by charlie on Nov 14, 2013 2:43 pm • linkreport

The biggest advantage of a contraflow dedicated lane over a concurrent-flow dedicated lane is that the former is much more self-enforcing.

Which is why one contraflow lanes on H and another contraflow lane on I ST would work better than one normal bus lane and one contraflow lane just on H.

by Falls Church on Nov 14, 2013 4:30 pm • linkreport

WMATA also thought Rush+ would work out, but that turned out to be wrong. I'm not exactly confident in WMATA's ability to develop new service plans right now. We should have someone else - a more competent transit agency, perhaps? - study this.

by Aaron Z. on Nov 14, 2013 5:35 pm • linkreport

I think dedicated bus lanes on major roads (i.e. 14th ST, 16th ST, H ST) should be an absolute litmus test for a new mayor. For such a small city with relatively decent transit -- by American standards -- DC is literally overrun by personal vehicles, which represent a hazard to pedestrians, the environment and the smooth functioning of Metro Bus.

by James on Nov 14, 2013 8:38 pm • linkreport

It would have been good to also state how this happen in the first place; the closing of Pennsylvania Ave which most of the buses used.

There are many streets we could use for transit downtown but dont why should be asked. Instead we choose to funnel all routes down the same streets why.

12th Street, 13th Street (above K), 15th, 17th, 18th, 19th, Constitution, New York, L, M, N, O, Rhode Island are all not used or barely used or only used for a few blocks

What I really think would be better is to shift some buses to L & M streets which have no buses at all. The only east/west streets downtown with buses are Penn, E, F, H, I, K, then P, and then U. We need to spread the buses out so that they all dont get backed up when something happens (often).

Shift the terminals of some routes to other places almost all buses downtown end at either McPherson Sq Station/Franklin Square, Farragut Square, or Lafayette Square.

Washington Circle/Foggy Bottom, Mt. Vernon Square, Logan Circle, Gallery Place, Judiciary Square are all places where some routes could be terminated to cause less disruptions downtown.

I dont see why they cant have 2 or 3 routes on each street between H & M Streets

32, 36, S2, X2, 42 lines take H Street/I Street
N's & 43 lines take L/M Streets
80, D6, S4 take K Street
others uses current routes.

We could make the right lane between Pennsylvania & H street and H & New York Ave bus only

by kk on Nov 15, 2013 12:52 am • linkreport

Why would it be better to shift buses to other streets? The data shows that the traffic is coming from the cars, not the buses. Putting buses on the same street makes transfers more convenient, and makes implementing helpful street treatments like bus lanes actually possible. With only one or two routes on each street, making the case for bus lanes would be much more difficult.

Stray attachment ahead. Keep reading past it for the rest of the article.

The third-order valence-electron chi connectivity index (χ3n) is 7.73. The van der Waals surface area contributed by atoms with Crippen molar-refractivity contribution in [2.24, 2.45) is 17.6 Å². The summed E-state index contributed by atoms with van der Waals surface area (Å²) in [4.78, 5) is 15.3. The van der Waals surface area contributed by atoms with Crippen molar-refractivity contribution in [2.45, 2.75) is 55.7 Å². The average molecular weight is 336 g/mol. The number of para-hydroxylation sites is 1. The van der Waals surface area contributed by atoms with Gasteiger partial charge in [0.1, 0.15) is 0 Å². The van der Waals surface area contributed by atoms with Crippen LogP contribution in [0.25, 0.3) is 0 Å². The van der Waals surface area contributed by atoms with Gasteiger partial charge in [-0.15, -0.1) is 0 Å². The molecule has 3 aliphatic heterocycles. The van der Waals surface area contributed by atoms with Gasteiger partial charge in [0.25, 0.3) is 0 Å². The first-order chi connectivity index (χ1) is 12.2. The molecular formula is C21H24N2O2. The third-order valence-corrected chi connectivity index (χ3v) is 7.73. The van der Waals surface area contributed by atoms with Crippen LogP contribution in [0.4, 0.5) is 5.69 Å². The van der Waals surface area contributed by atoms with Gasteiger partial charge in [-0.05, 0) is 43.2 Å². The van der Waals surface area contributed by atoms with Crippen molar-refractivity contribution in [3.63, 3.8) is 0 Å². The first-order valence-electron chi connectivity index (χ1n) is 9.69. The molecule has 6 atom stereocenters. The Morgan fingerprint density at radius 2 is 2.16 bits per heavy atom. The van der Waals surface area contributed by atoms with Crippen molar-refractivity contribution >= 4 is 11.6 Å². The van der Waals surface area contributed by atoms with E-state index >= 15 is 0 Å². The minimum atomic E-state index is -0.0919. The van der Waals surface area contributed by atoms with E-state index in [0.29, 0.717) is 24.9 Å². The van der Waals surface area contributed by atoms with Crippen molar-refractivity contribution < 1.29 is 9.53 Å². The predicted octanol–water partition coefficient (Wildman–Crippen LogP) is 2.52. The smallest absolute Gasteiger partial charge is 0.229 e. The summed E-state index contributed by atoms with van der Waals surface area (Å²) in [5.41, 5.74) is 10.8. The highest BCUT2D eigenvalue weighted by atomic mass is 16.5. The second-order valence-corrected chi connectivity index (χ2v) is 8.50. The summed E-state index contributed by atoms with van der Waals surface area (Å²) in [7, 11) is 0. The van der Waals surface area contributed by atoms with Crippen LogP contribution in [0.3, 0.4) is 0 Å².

by MLD on Nov 15, 2013 8:19 am • linkreport

moveDC calls for a number of dedicated transit lanes, including portions of H and I Streets NW(and according to the online map, 16th Street, among others). Hopefully dedicated lanes will stay in the final plan.

by Annonymous on Nov 15, 2013 4:44 pm • linkreport

@MLD its better due to there being service on more streets therefore providing service to more people. There are too many areas of the city as it is without transit. Having buses not use the same street does not prohibit transfers just say 7 & H Streets NW or 8 & H Streets NE

by kk on Nov 15, 2013 5:52 pm • linkreport

Contraflow lanes have the potential to be self-enforcing. They were used successfully in Chicago for many years, but were removed after a few high-profile pedestrian deaths.

I much prefer to have bus routes focused on fewer streets than running down every single street. If I can get from A-B via routes 1, 2, or 3, I'd rather have those three buses running down the same street than on three different streets. Besides, we're not talking about giant distances here: three DC blocks is about a 7-minute walk, and only H/I/K streets traverse both the west and east sides of "downtown DC."

by Payton Chung on Nov 17, 2013 11:03 am • linkreport

@ Payton Chung

That is simply not true I street does not traverse both west and east it ends and picks up again.

H Street you could say for going eastbound but not westbound as it ends for westbound traffic at 13th street NW.

K street runs into parks and all 3 become one way for some portions which prohibits traversing west and east as you can only do one.

Look at bus maps of other cities they have more routes and they are all not routed along the same streets.

Getting from a spot via various routes is not problem but they dont all have to take the same exactly route between those points. A 7 minute walk can be long for the disabled and or elderly which many of here seem to have a dont care attitude about.

And its not just HIK and streets but every street; look at the bus map of DC north and south of the mall almost every single bus takes the same route and serves the same stations. This is why some routes are very crowded as it is.

west of Union Station to put it in prospective you have buses on
1 North Capitol
2 New Jersey (2blocks between them at their shortest distance to 7 long blocks at the longest),
3 5th Street for about 4 blocks (where is it 2 - 4 blocks apart on dangerous roads)